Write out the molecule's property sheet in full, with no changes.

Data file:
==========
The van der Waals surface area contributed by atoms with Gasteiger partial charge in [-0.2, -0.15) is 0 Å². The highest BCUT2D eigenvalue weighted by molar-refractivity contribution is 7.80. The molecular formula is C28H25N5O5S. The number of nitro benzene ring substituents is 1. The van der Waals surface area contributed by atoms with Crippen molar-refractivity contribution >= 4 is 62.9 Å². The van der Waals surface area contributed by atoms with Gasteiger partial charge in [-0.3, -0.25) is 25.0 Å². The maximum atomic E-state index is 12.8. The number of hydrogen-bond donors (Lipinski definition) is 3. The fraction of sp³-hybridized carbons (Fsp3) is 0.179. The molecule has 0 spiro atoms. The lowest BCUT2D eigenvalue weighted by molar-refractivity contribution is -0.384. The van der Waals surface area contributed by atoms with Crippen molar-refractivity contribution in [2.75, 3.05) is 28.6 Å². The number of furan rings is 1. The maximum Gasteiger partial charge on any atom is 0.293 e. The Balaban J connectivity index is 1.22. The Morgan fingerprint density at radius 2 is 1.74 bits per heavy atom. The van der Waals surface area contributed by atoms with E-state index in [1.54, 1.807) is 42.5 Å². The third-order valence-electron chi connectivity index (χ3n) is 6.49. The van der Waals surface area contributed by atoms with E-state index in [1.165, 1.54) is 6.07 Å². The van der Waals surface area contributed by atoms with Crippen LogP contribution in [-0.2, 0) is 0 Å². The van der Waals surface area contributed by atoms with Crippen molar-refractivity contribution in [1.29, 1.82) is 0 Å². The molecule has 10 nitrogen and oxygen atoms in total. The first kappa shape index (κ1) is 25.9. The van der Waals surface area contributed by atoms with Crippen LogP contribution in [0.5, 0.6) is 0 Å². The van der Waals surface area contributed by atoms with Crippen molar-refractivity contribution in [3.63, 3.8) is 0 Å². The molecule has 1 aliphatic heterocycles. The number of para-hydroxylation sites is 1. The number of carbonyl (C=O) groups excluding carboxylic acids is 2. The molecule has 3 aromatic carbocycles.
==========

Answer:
The van der Waals surface area contributed by atoms with Gasteiger partial charge in [-0.2, -0.15) is 0 Å². The highest BCUT2D eigenvalue weighted by molar-refractivity contribution is 7.80. The molecular formula is C28H25N5O5S. The number of nitro benzene ring substituents is 1. The van der Waals surface area contributed by atoms with Crippen molar-refractivity contribution >= 4 is 62.9 Å². The van der Waals surface area contributed by atoms with Gasteiger partial charge in [-0.3, -0.25) is 25.0 Å². The maximum atomic E-state index is 12.8. The number of hydrogen-bond donors (Lipinski definition) is 3. The fraction of sp³-hybridized carbons (Fsp3) is 0.179. The molecule has 0 spiro atoms. The lowest BCUT2D eigenvalue weighted by molar-refractivity contribution is -0.384. The van der Waals surface area contributed by atoms with Crippen molar-refractivity contribution in [2.75, 3.05) is 28.6 Å². The number of furan rings is 1. The maximum Gasteiger partial charge on any atom is 0.293 e. The Balaban J connectivity index is 1.22. The Morgan fingerprint density at radius 2 is 1.74 bits per heavy atom. The van der Waals surface area contributed by atoms with E-state index in [1.54, 1.807) is 42.5 Å². The third-order valence-electron chi connectivity index (χ3n) is 6.49. The van der Waals surface area contributed by atoms with E-state index in [1.165, 1.54) is 6.07 Å². The van der Waals surface area contributed by atoms with Crippen LogP contribution in [-0.2, 0) is 0 Å². The van der Waals surface area contributed by atoms with Crippen molar-refractivity contribution in [1.29, 1.82) is 0 Å². The molecule has 10 nitrogen and oxygen atoms in total. The first kappa shape index (κ1) is 25.9. The van der Waals surface area contributed by atoms with Crippen LogP contribution in [0.5, 0.6) is 0 Å². The van der Waals surface area contributed by atoms with Crippen molar-refractivity contribution in [3.63, 3.8) is 0 Å². The molecule has 1 aliphatic heterocycles. The number of para-hydroxylation sites is 1. The number of carbonyl (C=O) groups excluding carboxylic acids is 2. The molecule has 3 aromatic carbocycles.